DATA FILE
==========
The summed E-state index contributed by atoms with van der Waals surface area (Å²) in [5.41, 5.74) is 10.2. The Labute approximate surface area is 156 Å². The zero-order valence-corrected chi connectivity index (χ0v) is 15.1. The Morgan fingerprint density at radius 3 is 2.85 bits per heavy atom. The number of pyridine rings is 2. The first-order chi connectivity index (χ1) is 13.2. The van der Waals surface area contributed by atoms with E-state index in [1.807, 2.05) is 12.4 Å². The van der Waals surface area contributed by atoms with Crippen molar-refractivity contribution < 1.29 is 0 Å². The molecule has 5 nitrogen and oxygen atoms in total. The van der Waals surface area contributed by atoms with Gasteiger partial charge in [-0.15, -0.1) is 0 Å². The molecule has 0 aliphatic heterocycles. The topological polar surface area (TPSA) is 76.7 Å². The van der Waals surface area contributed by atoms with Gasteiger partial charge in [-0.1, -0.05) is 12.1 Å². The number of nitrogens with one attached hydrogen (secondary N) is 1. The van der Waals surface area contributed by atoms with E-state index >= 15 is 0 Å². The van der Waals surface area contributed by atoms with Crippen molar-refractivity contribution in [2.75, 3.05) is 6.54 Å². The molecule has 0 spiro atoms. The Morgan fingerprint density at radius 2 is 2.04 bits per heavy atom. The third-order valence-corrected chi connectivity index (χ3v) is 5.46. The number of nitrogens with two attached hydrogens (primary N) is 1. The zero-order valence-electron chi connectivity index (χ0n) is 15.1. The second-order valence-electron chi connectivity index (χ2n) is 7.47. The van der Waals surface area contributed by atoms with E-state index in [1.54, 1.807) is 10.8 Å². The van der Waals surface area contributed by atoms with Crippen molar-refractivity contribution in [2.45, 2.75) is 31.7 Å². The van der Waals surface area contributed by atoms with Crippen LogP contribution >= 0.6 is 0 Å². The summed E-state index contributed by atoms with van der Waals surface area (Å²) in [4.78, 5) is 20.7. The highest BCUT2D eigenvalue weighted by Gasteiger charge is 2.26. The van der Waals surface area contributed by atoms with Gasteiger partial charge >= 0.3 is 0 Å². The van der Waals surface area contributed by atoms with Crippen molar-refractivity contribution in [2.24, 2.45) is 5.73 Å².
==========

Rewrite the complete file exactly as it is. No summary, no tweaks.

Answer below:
The summed E-state index contributed by atoms with van der Waals surface area (Å²) in [5.41, 5.74) is 10.2. The Labute approximate surface area is 156 Å². The zero-order valence-corrected chi connectivity index (χ0v) is 15.1. The Morgan fingerprint density at radius 3 is 2.85 bits per heavy atom. The number of pyridine rings is 2. The first-order chi connectivity index (χ1) is 13.2. The van der Waals surface area contributed by atoms with E-state index in [1.807, 2.05) is 12.4 Å². The van der Waals surface area contributed by atoms with Crippen molar-refractivity contribution < 1.29 is 0 Å². The molecule has 5 nitrogen and oxygen atoms in total. The van der Waals surface area contributed by atoms with Gasteiger partial charge in [-0.15, -0.1) is 0 Å². The molecule has 0 aliphatic heterocycles. The topological polar surface area (TPSA) is 76.7 Å². The van der Waals surface area contributed by atoms with Gasteiger partial charge in [-0.1, -0.05) is 12.1 Å². The number of nitrogens with one attached hydrogen (secondary N) is 1. The van der Waals surface area contributed by atoms with E-state index >= 15 is 0 Å². The van der Waals surface area contributed by atoms with Crippen molar-refractivity contribution in [2.75, 3.05) is 6.54 Å². The molecule has 0 spiro atoms. The Morgan fingerprint density at radius 2 is 2.04 bits per heavy atom. The third-order valence-corrected chi connectivity index (χ3v) is 5.46. The number of nitrogens with two attached hydrogens (primary N) is 1. The zero-order valence-electron chi connectivity index (χ0n) is 15.1. The second-order valence-electron chi connectivity index (χ2n) is 7.47. The van der Waals surface area contributed by atoms with E-state index in [1.54, 1.807) is 10.8 Å². The van der Waals surface area contributed by atoms with Crippen molar-refractivity contribution in [2.45, 2.75) is 31.7 Å². The van der Waals surface area contributed by atoms with Crippen LogP contribution >= 0.6 is 0 Å². The summed E-state index contributed by atoms with van der Waals surface area (Å²) in [4.78, 5) is 20.7. The highest BCUT2D eigenvalue weighted by Gasteiger charge is 2.26. The van der Waals surface area contributed by atoms with Gasteiger partial charge >= 0.3 is 0 Å². The van der Waals surface area contributed by atoms with Crippen molar-refractivity contribution in [2.24, 2.45) is 5.73 Å².